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Abraham Lincoln's Life

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Abraham Lincoln began life as a farm boy. He did not come from a family who believed in education. Despite this, Abraham Lincoln read books and done whatever he could to educate himself. He was a man that believed in honesty and caring for other people. After learning many lessons in life and climbing the ladder of success, his fine qualities landed him as the United States of America's 16th President. He was successful in doing many great things for people and his community and eventually the United States. Abraham Lincoln was a self made man that rose mythically from humble beginnings to national greatness. (Gienapp, 2002). (Jenness, 2007).

He was embarrassed of his family background. He came from a poor family that was farmers. His life as a farm boy was spent doing chores, such as hauling water and chopping wood, and helping in the fields. His mother died when Abraham Lincoln was 9. His father eventually married and he was very close to his stepmother. Unlike his father, she encouraged Abraham Lincoln to continue on with his education and reading. His father considered Abraham to be lazy because of his reading. Abraham's father notably favored his stepson and was known to be mean to Abraham Lincoln. Abraham read even more as a form of rebellion to his father. He hated farm work and his father resented him for this. Abraham Lincoln's hatred for this type of work and his father's attitude towards him influenced him to work even harder to learn to read and to educate himself so he could have a different life. This also made Abraham aware of how important education is. (Gienapp, 2002).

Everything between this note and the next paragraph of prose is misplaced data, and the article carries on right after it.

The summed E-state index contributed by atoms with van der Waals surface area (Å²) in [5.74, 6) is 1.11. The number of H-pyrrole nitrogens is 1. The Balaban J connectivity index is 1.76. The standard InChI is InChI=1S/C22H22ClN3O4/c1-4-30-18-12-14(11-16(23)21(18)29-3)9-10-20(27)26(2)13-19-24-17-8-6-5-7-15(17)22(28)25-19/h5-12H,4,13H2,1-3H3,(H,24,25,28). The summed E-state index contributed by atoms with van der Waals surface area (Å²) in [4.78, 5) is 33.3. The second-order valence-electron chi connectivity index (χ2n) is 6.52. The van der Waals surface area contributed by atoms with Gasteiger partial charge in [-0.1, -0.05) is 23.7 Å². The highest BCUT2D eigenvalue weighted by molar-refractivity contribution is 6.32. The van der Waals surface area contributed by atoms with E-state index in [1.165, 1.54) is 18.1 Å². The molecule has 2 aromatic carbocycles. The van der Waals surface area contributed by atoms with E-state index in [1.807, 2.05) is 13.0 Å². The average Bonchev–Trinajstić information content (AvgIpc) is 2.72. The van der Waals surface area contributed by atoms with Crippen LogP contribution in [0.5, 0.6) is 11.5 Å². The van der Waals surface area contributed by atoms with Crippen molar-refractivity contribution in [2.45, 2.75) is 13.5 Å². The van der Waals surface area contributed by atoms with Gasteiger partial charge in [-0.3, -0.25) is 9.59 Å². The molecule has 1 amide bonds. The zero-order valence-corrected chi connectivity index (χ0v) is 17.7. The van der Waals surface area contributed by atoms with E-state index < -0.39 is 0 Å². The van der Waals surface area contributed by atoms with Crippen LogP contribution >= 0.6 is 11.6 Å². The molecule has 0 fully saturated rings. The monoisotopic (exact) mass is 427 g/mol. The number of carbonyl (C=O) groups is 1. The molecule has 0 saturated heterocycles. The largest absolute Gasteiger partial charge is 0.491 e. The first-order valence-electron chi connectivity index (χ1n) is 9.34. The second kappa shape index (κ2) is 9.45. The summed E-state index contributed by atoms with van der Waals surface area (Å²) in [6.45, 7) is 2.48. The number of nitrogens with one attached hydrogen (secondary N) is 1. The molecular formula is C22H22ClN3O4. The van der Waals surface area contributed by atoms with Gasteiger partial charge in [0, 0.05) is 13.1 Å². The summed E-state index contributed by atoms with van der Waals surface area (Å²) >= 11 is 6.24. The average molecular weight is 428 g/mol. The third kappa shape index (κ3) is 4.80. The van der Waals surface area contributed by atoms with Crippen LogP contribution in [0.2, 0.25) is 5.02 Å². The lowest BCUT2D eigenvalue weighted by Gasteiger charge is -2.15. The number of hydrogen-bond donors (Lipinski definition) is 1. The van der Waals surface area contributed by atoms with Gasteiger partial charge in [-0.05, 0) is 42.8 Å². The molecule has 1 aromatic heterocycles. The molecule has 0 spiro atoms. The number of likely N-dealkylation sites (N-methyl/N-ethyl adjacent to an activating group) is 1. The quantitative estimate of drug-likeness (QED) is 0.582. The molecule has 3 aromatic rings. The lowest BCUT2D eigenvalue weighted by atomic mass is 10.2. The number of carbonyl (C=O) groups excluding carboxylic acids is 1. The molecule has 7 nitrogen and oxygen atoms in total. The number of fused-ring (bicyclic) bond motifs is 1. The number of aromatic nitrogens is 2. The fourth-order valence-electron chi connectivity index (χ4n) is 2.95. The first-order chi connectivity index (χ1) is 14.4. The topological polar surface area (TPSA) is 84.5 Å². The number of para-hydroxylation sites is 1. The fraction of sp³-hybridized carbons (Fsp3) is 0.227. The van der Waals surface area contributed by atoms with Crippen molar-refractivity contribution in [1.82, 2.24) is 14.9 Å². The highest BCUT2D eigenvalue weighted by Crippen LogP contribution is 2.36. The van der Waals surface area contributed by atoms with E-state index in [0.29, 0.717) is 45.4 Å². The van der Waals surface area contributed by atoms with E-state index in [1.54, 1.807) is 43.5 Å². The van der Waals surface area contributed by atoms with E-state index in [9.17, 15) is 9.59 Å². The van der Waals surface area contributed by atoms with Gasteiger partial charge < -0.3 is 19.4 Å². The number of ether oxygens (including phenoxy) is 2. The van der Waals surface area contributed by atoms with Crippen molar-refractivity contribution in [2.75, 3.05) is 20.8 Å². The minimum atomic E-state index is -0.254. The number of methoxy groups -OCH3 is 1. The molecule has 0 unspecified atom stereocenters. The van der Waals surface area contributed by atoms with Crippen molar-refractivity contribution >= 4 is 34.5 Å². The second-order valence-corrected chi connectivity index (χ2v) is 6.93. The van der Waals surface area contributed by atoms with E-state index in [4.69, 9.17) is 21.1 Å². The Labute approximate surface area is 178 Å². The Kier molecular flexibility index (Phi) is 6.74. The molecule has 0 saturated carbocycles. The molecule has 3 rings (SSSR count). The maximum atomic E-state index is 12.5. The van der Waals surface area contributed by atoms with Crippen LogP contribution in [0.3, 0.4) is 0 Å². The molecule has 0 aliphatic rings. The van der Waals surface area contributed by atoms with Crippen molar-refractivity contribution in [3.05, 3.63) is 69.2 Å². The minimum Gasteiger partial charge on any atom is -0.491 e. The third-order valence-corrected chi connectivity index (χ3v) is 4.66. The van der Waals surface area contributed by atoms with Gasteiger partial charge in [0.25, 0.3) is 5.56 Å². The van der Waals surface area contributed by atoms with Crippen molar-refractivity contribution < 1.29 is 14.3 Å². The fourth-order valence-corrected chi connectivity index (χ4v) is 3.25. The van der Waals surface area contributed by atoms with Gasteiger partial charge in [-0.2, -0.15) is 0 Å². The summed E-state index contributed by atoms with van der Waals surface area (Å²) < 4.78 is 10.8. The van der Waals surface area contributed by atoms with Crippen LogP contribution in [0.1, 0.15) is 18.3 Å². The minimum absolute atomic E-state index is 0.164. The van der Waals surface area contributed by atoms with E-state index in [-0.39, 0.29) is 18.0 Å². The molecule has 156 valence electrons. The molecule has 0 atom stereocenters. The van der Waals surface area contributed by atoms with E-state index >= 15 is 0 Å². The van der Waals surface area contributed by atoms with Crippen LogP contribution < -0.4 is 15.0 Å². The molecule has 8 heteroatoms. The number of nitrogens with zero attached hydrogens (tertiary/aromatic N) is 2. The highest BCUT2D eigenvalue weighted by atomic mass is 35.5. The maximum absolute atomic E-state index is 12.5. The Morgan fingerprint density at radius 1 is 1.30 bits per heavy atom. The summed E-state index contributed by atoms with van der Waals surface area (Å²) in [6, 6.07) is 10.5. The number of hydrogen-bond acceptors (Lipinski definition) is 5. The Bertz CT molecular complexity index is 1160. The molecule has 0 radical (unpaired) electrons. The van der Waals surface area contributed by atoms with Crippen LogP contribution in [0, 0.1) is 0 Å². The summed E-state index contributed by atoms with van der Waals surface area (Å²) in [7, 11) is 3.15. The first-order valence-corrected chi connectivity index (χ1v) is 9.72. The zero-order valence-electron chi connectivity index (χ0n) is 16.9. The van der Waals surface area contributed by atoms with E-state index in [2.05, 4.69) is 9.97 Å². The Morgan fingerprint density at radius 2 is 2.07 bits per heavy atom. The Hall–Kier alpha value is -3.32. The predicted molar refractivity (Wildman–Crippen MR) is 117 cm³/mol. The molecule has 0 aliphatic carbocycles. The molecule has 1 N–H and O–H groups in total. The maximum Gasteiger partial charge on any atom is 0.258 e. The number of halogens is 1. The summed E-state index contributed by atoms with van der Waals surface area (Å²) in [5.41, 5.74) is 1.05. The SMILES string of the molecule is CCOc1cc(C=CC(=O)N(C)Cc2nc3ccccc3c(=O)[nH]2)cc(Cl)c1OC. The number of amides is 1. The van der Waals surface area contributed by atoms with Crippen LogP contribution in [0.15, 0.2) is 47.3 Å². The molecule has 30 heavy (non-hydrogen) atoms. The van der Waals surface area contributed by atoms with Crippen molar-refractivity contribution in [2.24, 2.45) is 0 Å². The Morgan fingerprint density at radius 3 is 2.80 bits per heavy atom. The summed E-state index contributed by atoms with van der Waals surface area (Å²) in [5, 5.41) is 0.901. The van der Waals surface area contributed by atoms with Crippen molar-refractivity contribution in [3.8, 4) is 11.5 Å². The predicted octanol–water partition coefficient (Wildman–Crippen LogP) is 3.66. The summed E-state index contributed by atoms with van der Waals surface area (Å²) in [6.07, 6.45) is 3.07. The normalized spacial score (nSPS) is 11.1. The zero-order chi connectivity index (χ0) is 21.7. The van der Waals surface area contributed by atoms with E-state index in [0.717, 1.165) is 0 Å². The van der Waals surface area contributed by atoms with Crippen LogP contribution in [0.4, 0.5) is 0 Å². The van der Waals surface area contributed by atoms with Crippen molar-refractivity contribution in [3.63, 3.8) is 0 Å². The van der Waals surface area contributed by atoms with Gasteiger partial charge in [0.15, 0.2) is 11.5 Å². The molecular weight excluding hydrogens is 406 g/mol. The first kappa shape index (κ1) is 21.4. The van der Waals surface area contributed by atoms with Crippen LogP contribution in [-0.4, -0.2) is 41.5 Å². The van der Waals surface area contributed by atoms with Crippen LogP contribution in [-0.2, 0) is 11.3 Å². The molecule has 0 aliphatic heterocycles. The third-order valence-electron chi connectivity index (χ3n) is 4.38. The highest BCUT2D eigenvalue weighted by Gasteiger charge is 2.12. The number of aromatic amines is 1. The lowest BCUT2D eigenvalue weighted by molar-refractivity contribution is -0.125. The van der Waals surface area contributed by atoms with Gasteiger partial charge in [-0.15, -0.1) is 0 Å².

Abraham Lincoln went on in life bettering himself and learning from his mistakes and others. He became a lawyer which led him in the direction of politics. During this time, Lincoln came to the conclusion that his main interest was politics. He pretty much practiced law to restore his finances to run for political office. (Gienapp, 2002).

Surprisingly to me," Abraham Lincoln was high tempered. In his day drinking and fighting was normal. Lincoln's great physical strength and courage were decided physical assets. Abraham Lincoln embarrassed himself a few times before learning to have patience. He performed "the famous "skinning of Jesse Thomas" which actually made the man break out in tears and he wrote an anonymous letter to the Sangamo Journal skewering James Shields, the Democratic state auditor, for his policies toward the State Bank's badly depreciated currency (which in this time was apparently against the law). This made Shields angry and even caused him to challenge Lincoln to a duel. Lincoln learned not to be so quick to judge his adversaries' motives or take offense to what others had to say. At this time he even began to show patience and good will, which was a lesson much needed for a man that eventually became the President of the United States. (Gienapp. 2002).